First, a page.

San Mateo County’s courts will not be hit as hard as predicted by the $350 million in budget cuts handed the statewide system but its top administrator says even the softened blow will still be felt through longer wait times for services and justice.
San Mateo County Superior Court will receive a $2.72 million cut instead of the anticipated $5 million in the current fiscal year, said Court Executive Officer John Fitton.
The court has been braced for $9 million in cuts over the next two years, starting with $5 million and followed by another $4 million. The latest news eases the initial hit to $2.72 million in fiscal year 2011-12, followed by an anticipated $5.4 million in 2012-13.
"It’s quite a bit better than the $5 million we feared but the problem really exists in the next fiscal year,” he said.
The silver lining at least, he said, is that the change buys Presiding Judge Beth Freeman and Assistant Presiding Judge Robert Foiles some time to hammer out judicial priorities, such as domestic violence and criminal felonies, and look at areas like traffic and small claims for efficiencies.
The slightly better scenario is due to the Judicial Council of California which last Friday approved a 6.8 percent cut to the 58 trial courts but also agreed to $122.4 million in offsets. The council also cut 9.7 percent from the state Supreme Court and six Courts of Appeal and a 12 percent reduction for the council and the Administrative Office of the Courts.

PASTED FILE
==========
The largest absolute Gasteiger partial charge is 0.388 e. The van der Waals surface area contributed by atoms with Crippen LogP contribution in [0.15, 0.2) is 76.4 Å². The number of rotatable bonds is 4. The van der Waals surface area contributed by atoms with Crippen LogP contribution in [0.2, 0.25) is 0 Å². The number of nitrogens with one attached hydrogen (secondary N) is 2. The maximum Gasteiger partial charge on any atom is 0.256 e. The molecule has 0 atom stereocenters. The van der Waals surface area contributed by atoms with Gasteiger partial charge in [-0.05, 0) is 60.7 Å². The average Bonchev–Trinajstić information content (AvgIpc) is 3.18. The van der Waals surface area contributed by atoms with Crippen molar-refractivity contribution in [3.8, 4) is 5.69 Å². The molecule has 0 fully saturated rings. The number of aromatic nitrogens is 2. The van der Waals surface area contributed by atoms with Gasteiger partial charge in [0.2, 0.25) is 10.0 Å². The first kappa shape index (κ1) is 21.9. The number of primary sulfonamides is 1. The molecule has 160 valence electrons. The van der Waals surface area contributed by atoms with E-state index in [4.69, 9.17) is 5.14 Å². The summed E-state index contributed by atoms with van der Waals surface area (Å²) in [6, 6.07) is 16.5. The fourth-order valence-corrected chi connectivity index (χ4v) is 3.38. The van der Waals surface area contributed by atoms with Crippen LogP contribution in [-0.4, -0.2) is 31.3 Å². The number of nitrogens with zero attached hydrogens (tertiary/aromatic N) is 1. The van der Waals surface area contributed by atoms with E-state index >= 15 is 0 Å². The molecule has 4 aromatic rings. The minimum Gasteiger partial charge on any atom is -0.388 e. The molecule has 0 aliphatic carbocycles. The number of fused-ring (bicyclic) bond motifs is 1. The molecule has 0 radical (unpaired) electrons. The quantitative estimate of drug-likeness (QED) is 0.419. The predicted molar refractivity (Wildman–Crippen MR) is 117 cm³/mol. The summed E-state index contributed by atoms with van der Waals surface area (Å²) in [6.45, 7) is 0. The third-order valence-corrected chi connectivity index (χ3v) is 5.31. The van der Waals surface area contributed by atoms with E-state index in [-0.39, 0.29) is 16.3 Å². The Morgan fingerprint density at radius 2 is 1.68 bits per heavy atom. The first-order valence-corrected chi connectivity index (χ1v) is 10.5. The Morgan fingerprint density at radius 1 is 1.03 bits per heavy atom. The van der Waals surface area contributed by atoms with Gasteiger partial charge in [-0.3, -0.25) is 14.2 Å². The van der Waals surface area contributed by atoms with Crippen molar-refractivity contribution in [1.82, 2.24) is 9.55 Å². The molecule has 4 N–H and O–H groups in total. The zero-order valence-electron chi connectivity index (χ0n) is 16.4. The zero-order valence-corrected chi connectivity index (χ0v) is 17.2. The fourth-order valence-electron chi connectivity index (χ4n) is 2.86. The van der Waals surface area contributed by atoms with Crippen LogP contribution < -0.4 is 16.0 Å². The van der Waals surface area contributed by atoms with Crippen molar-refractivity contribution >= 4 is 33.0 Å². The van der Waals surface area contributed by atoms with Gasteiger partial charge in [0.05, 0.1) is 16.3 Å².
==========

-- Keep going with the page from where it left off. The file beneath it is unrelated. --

The move to dilute the financial burden will delay by a year case management computer system plans, take $60 million from court construction and use $3 million saved in fiscal year 2009-10 from the court interpreter program.
This week, Fitton said the council’s greater absorption of the cuts helps but doesn’t erase the challenges, particularly when the second set of reductions are based on future state budgets.
"They could get better although I’m thinking not likely. They could be worse,” Fitton said.
The council could also thin its administration and shift more money from construction and computers to the trial courts, he said.
"Our feeling is we’ve planned well and have good facilities. We don’t need those things. What we need is essential funding,” he said.
The bottom line, he said, is a $8.1 million ongoing permanent cut to San Mateo County Superior Court.
The Judicial Council’s decisions don’t really change the local courts’ planning, including the expectation of no layoffs in the current fiscal year, Fitton said.
The court workforce is already down 25 percent.
San Francisco Superior Court has grabbed significant notice for how it will absorb the cuts — divorces taking more than a year, civil trials awaiting several years, even the payment of simple traffic tickets taking hours — but Fitton said San Mateo County is avoiding the draconian outcomes by having a balanced budget and reserves.
However, the state cuts do still mean significantly longer waits for civil trials and small claims cases, reduced service hours and priority given to criminal matters in a court with a $50 million annual budget.
Small claims will take six months instead of 60 days, civil trials could take two to four years for resolution and even child custody disputes might run upward of 18 months. The court won’t have closures or furloughs unless mandated by the state but visitors should expect longer lines and shorter hours.
The cut could also have a domino effect onto other public safety areas, such as the already overcrowded jail which could find itself even more packed as defendants await resolution of their cases.
Michelle Durand can be reached by email: firstname.lastname@example.org or by phone: (650) 344-5200 ext. 102.